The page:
Kingdom Come by Mark Waid and Alex Ross

Before special effects advanced to the point of making superhero movies fairly seamless combinations of practical sets and CGI there was Alex Ross and his photorealistic paintings. Ross elevated two prestige projects in the ‘90s, Marvels, a nostalgic journey through the Marvel Universe with writer Kurt Busiek, and Kingdom Come with Mark Waid, a great literary apocalyptic tale where a disillusioned Superman must save the earth from his abandonment before it’s too late for DC. In the story, the Justice League and their cohort have mostly abandoned the world to their violent progeny. There are no villains, only clashing bands of superpowered youth with no regard for the collateral damage their battles cause among the human population. A pastor named Norman McCay begins to have visions of the end of the world that center around Superman. The Spectre, a supernatural spirit of vengeance, anchors himself to Norman and guides him to Superman, Wonder Woman and Batman, so they may attempt to prevent the doom to come. Waid and Ross provide everything you could want in a story of this magnitude, including a broken Batman executing his own agenda, an uncompromising Wonder Woman able to lead when Superman cannot and a climatic battle centered on Shazam and Superman. Every page of the book is stunning with Ross’ paintings expanding the sense of possibility of what could be visually achieved in comics, his work was unarguably high art by any definition. – Don Kelly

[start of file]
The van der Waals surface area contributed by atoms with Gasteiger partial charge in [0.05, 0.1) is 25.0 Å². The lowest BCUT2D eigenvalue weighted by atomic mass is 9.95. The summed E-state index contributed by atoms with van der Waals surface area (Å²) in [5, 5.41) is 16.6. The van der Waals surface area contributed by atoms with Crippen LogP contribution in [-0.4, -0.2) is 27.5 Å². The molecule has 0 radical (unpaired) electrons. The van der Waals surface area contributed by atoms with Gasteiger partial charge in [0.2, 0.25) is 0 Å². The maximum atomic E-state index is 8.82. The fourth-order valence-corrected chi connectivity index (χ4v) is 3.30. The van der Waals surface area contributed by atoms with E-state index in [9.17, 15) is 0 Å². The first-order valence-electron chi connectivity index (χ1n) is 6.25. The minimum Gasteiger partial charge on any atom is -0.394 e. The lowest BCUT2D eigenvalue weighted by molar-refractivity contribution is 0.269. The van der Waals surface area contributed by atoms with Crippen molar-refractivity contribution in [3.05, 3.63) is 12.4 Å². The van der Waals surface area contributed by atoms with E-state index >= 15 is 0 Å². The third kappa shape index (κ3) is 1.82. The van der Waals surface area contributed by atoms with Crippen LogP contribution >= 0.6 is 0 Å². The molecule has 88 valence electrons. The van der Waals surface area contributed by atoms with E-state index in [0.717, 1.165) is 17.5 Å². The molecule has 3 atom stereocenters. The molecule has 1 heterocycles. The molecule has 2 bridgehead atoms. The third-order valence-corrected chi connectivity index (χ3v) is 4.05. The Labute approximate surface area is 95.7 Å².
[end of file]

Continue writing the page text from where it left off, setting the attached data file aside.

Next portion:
Giant Days by John Allison

There are no superheroes. No explosions. No monsters. That is why John Allison’s Giant Days is the perfect comic to quell those apocalyptic feelings many of us are experiencing right now. Telling the story of three British university students – the easy-to-anger Susan Ptolemy, the histrionic Goth heartthrob Esther DeGroot and the burgeoning nerd Daisy Wooten – Giant Days reminds me of simpler times when making friends, hooking up and falling in love wrestled with my attention against impending adulthood. Essentially a human drama, Giant Days (which is still on-going) has already racked up two Eisner Awards and should garner many more for its gentle humor, curious cast of characters and, ultimately, loving look at life. – David Harris